You may be aware that Co-Op Month is celebrated in October, but are you aware of some of the history behind the holiday? Several states across the United States began celebrating the holiday in the mid-1930’s, but it wasn’t until Minnesota declared the month ‘official,’ with a proclamation in 1948, that Co-Op Month was designated in that state. It would take 16 years to gain national recognition, but in 1964 U.S. Secretary of Agriculture, Orville Freeman, also a former Minnesota governor, proclaimed October Co-op Month for the entire country. The first theme of the national celebration of Co-op Month was “Cooperatives: USDA Helps Build a Better America.”
Since that time, co-ops have been excitedly celebrating Co-Op Month each October across the country working together to build, grow and be more resilient in their respective communities. Many also use it as an opportunity to tell their stories and share the collective impact co-ops have throughout the country.
According to the Cooperative Network, “It is a time for cooperative businesses to reflect on their shared principles and to educate others about the value of belonging to a cooperative.” Today, we continue to celebrate the over 40,000 cooperatives, that provide more than $25 billion in wages in the United States alone. It is also estimated that there are 350 million members of cooperatives nationwide, including those members that belong to more than one cooperative.
According to a 2021 report from the USDA, “the largest number of farmer cooperatives are in Minnesota, followed by Texas, North Dakota, California and Wisconsin. Farm cooperatives did the most business in Iowa ($18.3 billion) followed by Minnesota ($16.2 billion), California, Illinois and Wisconsin.”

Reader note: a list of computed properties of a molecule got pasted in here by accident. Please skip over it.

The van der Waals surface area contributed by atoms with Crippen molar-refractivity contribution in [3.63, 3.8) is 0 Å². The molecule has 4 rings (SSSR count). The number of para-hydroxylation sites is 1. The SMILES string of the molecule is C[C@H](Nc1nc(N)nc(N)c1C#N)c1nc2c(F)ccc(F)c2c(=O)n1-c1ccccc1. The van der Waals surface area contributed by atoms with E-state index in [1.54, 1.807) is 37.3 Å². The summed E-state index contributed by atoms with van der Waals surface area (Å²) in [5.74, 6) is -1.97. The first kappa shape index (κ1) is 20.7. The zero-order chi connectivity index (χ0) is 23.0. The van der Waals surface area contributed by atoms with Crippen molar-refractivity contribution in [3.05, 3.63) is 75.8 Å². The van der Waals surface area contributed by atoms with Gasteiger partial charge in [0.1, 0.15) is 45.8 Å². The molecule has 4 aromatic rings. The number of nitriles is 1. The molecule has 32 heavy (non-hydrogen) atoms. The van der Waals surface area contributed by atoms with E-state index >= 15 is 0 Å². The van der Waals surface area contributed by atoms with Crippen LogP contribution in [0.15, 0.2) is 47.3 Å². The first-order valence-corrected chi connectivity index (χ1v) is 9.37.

This year’s theme, ‘Co-Ops Build Economic Power’ brings to light the power of cooperative business to strengthen the economy. According to the National Cooperative Business Association, “As businesses face inflation and supply chain challenges, cooperatives provide stability and opportunity. As employees question their role in the economy, cooperatives are creating dignified, empowering jobs with paths to ownership and wealth-building. As communities tire of rhetoric, cooperatives are creating the meaningful diversity and equity at the heart of an inclusive economy.”
Here at The Ohio State University South Centers, Center for Cooperatives, we plan to celebrate Co-Op Month all October long with informative articles and podcasts, information from our partners and much more. Be sure and follow our Facebook page, as well as our Twitter account so you don’t miss out on how we celebrate!